Category Archives: Waterfowl Hunting

Lodging & Food Available – Mound City, Missouri

Lodging – Completely furnished five bedroom farm house, with spacious ( kitchen, dining room. living room) $30.00 per hunter / per night

Food – Breakfast, Dinner, Supper ( can be provided)

 

Fully Guided Duck Hunts – Mound City, Missouri

Fully Guided Duck Hunts – Mound City, Missouri

  • $175 per hunter / per day
  • October  28 – December 27
  • heated pit blinds
  • fully guided hunts
  • full day hunts
  • lodging available ($30 per hunter / per night)
  • Near Squaw Creek Refuge
  • Mound City, Missouri

“My father and I recently booked a hunt with Scott Croner in Mound City, MO., that was one of the best field hunts we have ever experienced.  As avid water-fowlers, my father and I have hunted from Alaska to Texas and all flyways in between.  This field hunt with Scott & Squaw Creek Hunt Club was one of the best hunts either of us have experienced.  If you want like shooting greenheads at 15-25 yards in December, in the comforts of a heated pit blind I would call Scott.  1st class accommodations and guiding services by Scott and his organization.”  Matt Sattersen

Squaw Creek Hunt Club / Waterfowl Lease – Memberships Available

To Join or schedule a Visit Please Call 855-473-2875 or visit www.squawcreekhuntclub.com

Limited to 5 Memberships

The Squaw Creek Hunt Club headquarters is located less than one mile west of the Squaw Creek National Wildlife Refuge near Mound City, Missouri and offers the following amenities to club members and their guests.
  Memberships Includes Unlimited Use and Access to the Following:

  Unlimited Fall Waterfowl Hunting

Locations Include:

  • pit blinds in Missouri River bottoms located less than 1 mile from Southwest corner of Squaw Creek National Wildlife Refuge

– blinds provided maybe – layout ground blinds, duck blinds, pit blinds

– field hunting (ducks, Canada geese, snow geese)

– pond hunting

– all equipment provided – duck decoys, full body Canada decoys (Avery & Bigfoot)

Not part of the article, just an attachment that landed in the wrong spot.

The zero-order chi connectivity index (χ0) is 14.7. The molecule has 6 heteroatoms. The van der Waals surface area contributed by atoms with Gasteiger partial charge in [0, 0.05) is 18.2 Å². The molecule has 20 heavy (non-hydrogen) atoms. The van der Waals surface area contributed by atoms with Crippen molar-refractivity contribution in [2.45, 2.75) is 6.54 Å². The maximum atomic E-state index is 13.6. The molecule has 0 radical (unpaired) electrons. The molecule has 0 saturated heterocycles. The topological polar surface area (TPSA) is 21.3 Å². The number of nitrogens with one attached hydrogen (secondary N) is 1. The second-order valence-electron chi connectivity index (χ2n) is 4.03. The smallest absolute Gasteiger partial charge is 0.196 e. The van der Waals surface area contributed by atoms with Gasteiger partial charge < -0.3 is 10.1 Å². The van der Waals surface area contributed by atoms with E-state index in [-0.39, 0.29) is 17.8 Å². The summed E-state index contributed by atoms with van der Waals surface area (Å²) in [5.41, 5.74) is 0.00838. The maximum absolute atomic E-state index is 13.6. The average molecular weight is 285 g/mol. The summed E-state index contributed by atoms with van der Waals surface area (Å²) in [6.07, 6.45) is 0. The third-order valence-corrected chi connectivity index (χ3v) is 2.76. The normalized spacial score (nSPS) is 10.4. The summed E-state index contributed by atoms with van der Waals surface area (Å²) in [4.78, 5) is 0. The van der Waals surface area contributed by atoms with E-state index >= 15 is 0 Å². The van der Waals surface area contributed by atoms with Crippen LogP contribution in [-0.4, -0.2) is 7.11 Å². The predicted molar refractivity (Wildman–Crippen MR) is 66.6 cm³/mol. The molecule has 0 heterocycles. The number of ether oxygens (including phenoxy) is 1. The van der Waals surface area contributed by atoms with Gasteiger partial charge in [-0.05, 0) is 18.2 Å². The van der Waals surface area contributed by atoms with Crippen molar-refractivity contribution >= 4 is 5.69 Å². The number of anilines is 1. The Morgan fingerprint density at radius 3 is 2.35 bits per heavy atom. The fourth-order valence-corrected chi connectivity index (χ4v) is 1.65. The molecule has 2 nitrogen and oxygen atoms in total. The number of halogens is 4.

– guided, semi-guided, and unguided hunts – fall waterfowl hunts

Lodging – Completely furnished five bedroom farm house, with spacious ( kitchen, dining room. living room)

Food – Breakfast, Dinner, Supper – (can be provided)

Snow Goose Hunting Adventure – Part 2

Snow Goose Calling

Dozens of good goose calls are available, all of which are effective in the hands of a good caller. It’s helpful to listen to wild birds and try to imitate them with your calls. There are no better teachers. But unless you have a friend who is a skilled caller who can teach you, you also should purchase an instructional CD, DVD or audiotape that will allow you to hear the actual sounds of geese and good calling by practiced goose hunters. Study this and try to duplicate the sounds used for various situations. After some practice, record yourself on a tape recorder and decide for yourself if you’re good enough to start calling in the field. Listen for weaknesses in your repertoire, then practice to improve them.

Snow Goose Hunting Tips

There’s no such thing as a casual snow goose hunt, one reason many waterfowlers don’t participate. This sport requires large goose decoy spreads and constant scouting.

First, you must study movement patterns of geese where you want to goose hunt, then secure permission to hunt where concentrations are located. (Most hunting is on private hunting lands.) When geese start using a field, they stay until the food supply is exhausted. Being there after they’ve started using the field and before they’ve eaten it out is the trick.